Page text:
Previews in some of RAINN's crisis centers have already triggered a backlash from some viewers because of the graphic violence. But Sandberg said the heroines, Salander and Vanger are realistic -- and neither are passive victims.
Salander, 24, is raped by her legal guardian who had control of her finances and the authority to report her as mentally unstable. He assaulted her sadistically for two hours using a gag and a rope and physically beat her.
Vanger is raped by her father and mother from the ages of 13 to 15, fakes her own murder, and runs away for several decades.
Salander avenges her own father -- a sex trafficker -- for the beatings of her mother and mutilates the body of her guardian in retaliation for his assault.
The genesis of the project was from Music Box Films, which wanted to "capitalize" on its young fans in a grassroots campaign that showed some "social responsibility," according to its marketing consultant Nevette Previd.
"Fans are of a certain demographic, and they read the book first. Then it has a trickle down effect," she said. "We are trying to market foreign films to an audience that doesn't necessarily see foreign films."
"We came up with a program that was mutually beneficial," she said of the partnership with RAINN. "They can educate, and we can get the 20-somethings, so it's a win-win for both of us."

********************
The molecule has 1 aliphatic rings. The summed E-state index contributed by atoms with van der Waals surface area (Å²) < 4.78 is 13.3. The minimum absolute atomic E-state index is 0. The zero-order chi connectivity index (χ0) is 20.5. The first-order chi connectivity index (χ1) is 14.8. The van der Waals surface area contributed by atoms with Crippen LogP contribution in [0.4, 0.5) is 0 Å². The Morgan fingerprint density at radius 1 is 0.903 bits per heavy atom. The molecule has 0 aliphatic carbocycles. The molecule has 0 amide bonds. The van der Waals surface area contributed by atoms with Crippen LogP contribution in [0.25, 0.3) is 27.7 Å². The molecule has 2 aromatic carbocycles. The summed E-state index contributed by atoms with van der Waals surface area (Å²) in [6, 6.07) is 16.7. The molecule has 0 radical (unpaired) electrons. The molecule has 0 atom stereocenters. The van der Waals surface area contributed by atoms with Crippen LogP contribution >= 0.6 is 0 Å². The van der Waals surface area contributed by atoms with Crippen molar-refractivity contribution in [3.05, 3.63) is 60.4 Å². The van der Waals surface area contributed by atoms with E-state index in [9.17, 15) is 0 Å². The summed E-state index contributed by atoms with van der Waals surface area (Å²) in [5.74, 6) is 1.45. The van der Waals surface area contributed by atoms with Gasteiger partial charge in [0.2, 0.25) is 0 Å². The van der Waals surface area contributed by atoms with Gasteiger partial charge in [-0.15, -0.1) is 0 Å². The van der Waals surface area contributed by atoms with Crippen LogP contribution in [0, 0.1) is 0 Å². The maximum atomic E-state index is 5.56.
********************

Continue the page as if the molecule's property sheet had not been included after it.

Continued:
Previd admits the rape scenes are horrifying. "I think that from a movie point of view it was essential to put it in," she said. "This is a foreign film version of the book, not Hollywood. But it wasn't sensationalizing. It's real life."
Both groups are hoping that up to 1,000 colleges get the free film and discussion guide, which will be presented sometimes on or about Sept. 23, the organization's RAINN Day.
"The most wonderful thing to come out of the film is people are having a dialogue about sexual violence," said Jen Marsh, RAINN's hotline and affiliate services director. "When people start having a conversation, whether they liked or disliked the books is relevant."
Lisbeth Salander and Harriet Vanger illustrate two different, but typical responses to rape.
"It varies from survivor to survivor, but Lisbeth exemplifies a common reaction: distrust of people, anger and sometimes a desire for revenge," she said. "Victims discuss fantasies, but not acting on it, just thinking about the aggressor."
"Isolation is also a big one and Lisbeth is a good example of that," said Marsh. "It ties into the distrust."
Like Vanger, who who moved to Australia after being raped by her brother, "some victims cope and deal with abuse by kind of starting over, something as small as changing one's appearance or separating from anything that reminds them of the assault."
Such was the case with Sandberg, who said recovery after sexual assault is a "tough road."
'It truly lasts a lifetime," she said. "It's not that you ever get over what happens, but you learn to live with it."
The day she was assaulted, her walking partner was sick and Sandberg, at the time only an eighth grader, stood alone at the bus stop on a busy street corner when the windowless industrial van pulled up.
"He had a gun in his hand and a knife in the other and before I knew it the gun was at my head and the knife was at my throat," she said. "He threw me in the back."